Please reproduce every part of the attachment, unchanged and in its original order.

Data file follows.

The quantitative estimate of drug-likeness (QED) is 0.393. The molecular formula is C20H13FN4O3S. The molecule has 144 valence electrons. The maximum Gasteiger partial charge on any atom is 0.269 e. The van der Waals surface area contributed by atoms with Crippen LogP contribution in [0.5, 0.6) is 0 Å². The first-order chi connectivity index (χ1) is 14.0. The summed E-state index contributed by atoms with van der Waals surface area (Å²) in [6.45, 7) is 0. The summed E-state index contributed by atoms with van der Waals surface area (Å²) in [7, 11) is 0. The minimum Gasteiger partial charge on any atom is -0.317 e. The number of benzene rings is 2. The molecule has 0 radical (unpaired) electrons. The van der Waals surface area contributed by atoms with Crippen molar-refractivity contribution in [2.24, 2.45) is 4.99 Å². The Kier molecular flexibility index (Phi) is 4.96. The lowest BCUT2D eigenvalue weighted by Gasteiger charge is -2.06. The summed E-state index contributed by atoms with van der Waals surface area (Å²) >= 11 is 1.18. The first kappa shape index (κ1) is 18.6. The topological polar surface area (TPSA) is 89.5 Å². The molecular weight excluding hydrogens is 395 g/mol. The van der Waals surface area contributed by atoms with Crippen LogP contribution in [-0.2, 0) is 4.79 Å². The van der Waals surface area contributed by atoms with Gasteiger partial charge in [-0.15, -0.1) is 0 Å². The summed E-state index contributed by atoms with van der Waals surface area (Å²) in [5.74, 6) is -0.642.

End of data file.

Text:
The quantitative estimate of drug-likeness (QED) is 0.393. The molecular formula is C20H13FN4O3S. The molecule has 144 valence electrons. The maximum Gasteiger partial charge on any atom is 0.269 e. The van der Waals surface area contributed by atoms with Crippen LogP contribution in [0.5, 0.6) is 0 Å². The first-order chi connectivity index (χ1) is 14.0. The summed E-state index contributed by atoms with van der Waals surface area (Å²) in [6.45, 7) is 0. The summed E-state index contributed by atoms with van der Waals surface area (Å²) in [7, 11) is 0. The minimum Gasteiger partial charge on any atom is -0.317 e. The number of benzene rings is 2. The molecule has 0 radical (unpaired) electrons. The van der Waals surface area contributed by atoms with Crippen molar-refractivity contribution in [2.24, 2.45) is 4.99 Å². The Kier molecular flexibility index (Phi) is 4.96. The lowest BCUT2D eigenvalue weighted by Gasteiger charge is -2.06. The summed E-state index contributed by atoms with van der Waals surface area (Å²) >= 11 is 1.18. The first kappa shape index (κ1) is 18.6. The topological polar surface area (TPSA) is 89.5 Å². The molecular weight excluding hydrogens is 395 g/mol. The van der Waals surface area contributed by atoms with Crippen LogP contribution in [-0.2, 0) is 4.79 Å². The van der Waals surface area contributed by atoms with Gasteiger partial charge in [-0.15, -0.1) is 0 Å². The summed E-state index contributed by atoms with van der Waals surface area (Å²) in [5.74, 6) is -0.642.